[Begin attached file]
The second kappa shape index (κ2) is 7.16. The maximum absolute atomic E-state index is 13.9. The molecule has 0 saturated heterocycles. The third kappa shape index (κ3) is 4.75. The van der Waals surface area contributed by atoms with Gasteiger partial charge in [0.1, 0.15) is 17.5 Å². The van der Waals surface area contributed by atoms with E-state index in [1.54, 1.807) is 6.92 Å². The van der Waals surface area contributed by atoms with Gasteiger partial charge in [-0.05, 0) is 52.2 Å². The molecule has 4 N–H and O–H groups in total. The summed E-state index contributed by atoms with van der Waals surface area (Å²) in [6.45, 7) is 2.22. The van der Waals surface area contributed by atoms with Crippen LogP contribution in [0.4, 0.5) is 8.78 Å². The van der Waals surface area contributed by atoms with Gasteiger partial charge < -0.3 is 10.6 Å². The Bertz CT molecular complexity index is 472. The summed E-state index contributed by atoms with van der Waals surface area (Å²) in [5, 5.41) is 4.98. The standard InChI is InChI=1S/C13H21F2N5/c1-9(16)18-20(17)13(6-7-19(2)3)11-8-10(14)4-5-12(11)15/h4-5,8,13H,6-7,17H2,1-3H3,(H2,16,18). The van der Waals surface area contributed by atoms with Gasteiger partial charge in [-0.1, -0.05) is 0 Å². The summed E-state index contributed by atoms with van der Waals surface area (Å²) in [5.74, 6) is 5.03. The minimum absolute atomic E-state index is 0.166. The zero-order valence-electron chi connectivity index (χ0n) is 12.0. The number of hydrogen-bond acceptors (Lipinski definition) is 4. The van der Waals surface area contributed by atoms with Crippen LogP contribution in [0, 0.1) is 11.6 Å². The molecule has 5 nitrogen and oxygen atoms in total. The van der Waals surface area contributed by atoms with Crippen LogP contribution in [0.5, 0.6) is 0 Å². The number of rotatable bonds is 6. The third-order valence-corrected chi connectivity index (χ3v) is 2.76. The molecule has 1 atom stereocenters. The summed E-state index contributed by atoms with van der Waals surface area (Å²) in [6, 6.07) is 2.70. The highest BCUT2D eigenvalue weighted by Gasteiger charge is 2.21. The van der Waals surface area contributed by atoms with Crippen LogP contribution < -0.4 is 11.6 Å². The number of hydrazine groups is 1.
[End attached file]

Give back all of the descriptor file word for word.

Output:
The second kappa shape index (κ2) is 7.16. The maximum absolute atomic E-state index is 13.9. The molecule has 0 saturated heterocycles. The third kappa shape index (κ3) is 4.75. The van der Waals surface area contributed by atoms with Gasteiger partial charge in [0.1, 0.15) is 17.5 Å². The van der Waals surface area contributed by atoms with E-state index in [1.54, 1.807) is 6.92 Å². The van der Waals surface area contributed by atoms with Gasteiger partial charge in [-0.05, 0) is 52.2 Å². The molecule has 4 N–H and O–H groups in total. The summed E-state index contributed by atoms with van der Waals surface area (Å²) in [6.45, 7) is 2.22. The van der Waals surface area contributed by atoms with Crippen LogP contribution in [0.4, 0.5) is 8.78 Å². The van der Waals surface area contributed by atoms with Gasteiger partial charge < -0.3 is 10.6 Å². The Bertz CT molecular complexity index is 472. The summed E-state index contributed by atoms with van der Waals surface area (Å²) in [5, 5.41) is 4.98. The standard InChI is InChI=1S/C13H21F2N5/c1-9(16)18-20(17)13(6-7-19(2)3)11-8-10(14)4-5-12(11)15/h4-5,8,13H,6-7,17H2,1-3H3,(H2,16,18). The van der Waals surface area contributed by atoms with Gasteiger partial charge in [-0.1, -0.05) is 0 Å². The summed E-state index contributed by atoms with van der Waals surface area (Å²) in [5.74, 6) is 5.03. The minimum absolute atomic E-state index is 0.166. The zero-order valence-electron chi connectivity index (χ0n) is 12.0. The number of hydrogen-bond acceptors (Lipinski definition) is 4. The van der Waals surface area contributed by atoms with Crippen LogP contribution in [0, 0.1) is 11.6 Å². The molecule has 5 nitrogen and oxygen atoms in total. The van der Waals surface area contributed by atoms with Crippen LogP contribution in [0.5, 0.6) is 0 Å². The number of rotatable bonds is 6. The third-order valence-corrected chi connectivity index (χ3v) is 2.76. The molecule has 1 atom stereocenters. The summed E-state index contributed by atoms with van der Waals surface area (Å²) in [6, 6.07) is 2.70. The highest BCUT2D eigenvalue weighted by Gasteiger charge is 2.21. The van der Waals surface area contributed by atoms with Crippen LogP contribution < -0.4 is 11.6 Å². The number of hydrazine groups is 1.